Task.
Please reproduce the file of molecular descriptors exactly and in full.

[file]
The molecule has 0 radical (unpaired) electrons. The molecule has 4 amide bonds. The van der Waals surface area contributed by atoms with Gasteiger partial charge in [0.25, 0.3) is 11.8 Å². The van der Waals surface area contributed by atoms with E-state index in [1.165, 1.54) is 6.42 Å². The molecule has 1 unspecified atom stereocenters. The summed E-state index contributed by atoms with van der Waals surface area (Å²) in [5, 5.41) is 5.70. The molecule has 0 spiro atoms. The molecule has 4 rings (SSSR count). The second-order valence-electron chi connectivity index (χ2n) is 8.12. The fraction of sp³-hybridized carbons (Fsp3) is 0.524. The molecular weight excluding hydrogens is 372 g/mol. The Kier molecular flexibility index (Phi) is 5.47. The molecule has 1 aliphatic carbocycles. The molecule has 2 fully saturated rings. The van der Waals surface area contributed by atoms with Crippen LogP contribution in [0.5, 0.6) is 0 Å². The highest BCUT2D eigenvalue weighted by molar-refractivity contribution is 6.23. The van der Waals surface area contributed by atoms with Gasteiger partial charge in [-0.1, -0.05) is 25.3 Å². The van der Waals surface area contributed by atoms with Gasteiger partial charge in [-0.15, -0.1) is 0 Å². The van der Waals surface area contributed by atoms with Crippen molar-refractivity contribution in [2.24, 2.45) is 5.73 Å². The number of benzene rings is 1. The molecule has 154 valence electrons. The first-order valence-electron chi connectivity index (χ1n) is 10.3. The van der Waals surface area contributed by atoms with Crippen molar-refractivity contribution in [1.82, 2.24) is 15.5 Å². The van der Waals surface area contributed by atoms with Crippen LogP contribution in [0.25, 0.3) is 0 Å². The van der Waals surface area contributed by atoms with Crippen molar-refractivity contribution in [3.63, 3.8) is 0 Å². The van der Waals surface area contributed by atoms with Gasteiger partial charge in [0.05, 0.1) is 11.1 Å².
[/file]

The molecule has 0 radical (unpaired) electrons. The molecule has 4 amide bonds. The van der Waals surface area contributed by atoms with Gasteiger partial charge in [0.25, 0.3) is 11.8 Å². The van der Waals surface area contributed by atoms with E-state index in [1.165, 1.54) is 6.42 Å². The molecule has 1 unspecified atom stereocenters. The summed E-state index contributed by atoms with van der Waals surface area (Å²) in [5, 5.41) is 5.70. The molecule has 0 spiro atoms. The molecule has 4 rings (SSSR count). The second-order valence-electron chi connectivity index (χ2n) is 8.12. The fraction of sp³-hybridized carbons (Fsp3) is 0.524. The molecular weight excluding hydrogens is 372 g/mol. The Kier molecular flexibility index (Phi) is 5.47. The molecule has 1 aliphatic carbocycles. The molecule has 2 fully saturated rings. The van der Waals surface area contributed by atoms with Crippen LogP contribution in [0.5, 0.6) is 0 Å². The highest BCUT2D eigenvalue weighted by molar-refractivity contribution is 6.23. The van der Waals surface area contributed by atoms with Gasteiger partial charge in [-0.1, -0.05) is 25.3 Å². The van der Waals surface area contributed by atoms with Gasteiger partial charge in [-0.15, -0.1) is 0 Å². The van der Waals surface area contributed by atoms with Crippen molar-refractivity contribution in [2.24, 2.45) is 5.73 Å². The number of benzene rings is 1. The molecule has 154 valence electrons. The first-order valence-electron chi connectivity index (χ1n) is 10.3. The van der Waals surface area contributed by atoms with Crippen molar-refractivity contribution in [1.82, 2.24) is 15.5 Å². The van der Waals surface area contributed by atoms with Crippen LogP contribution in [0.25, 0.3) is 0 Å². The van der Waals surface area contributed by atoms with Crippen molar-refractivity contribution in [3.63, 3.8) is 0 Å². The van der Waals surface area contributed by atoms with Gasteiger partial charge in [0.05, 0.1) is 11.1 Å².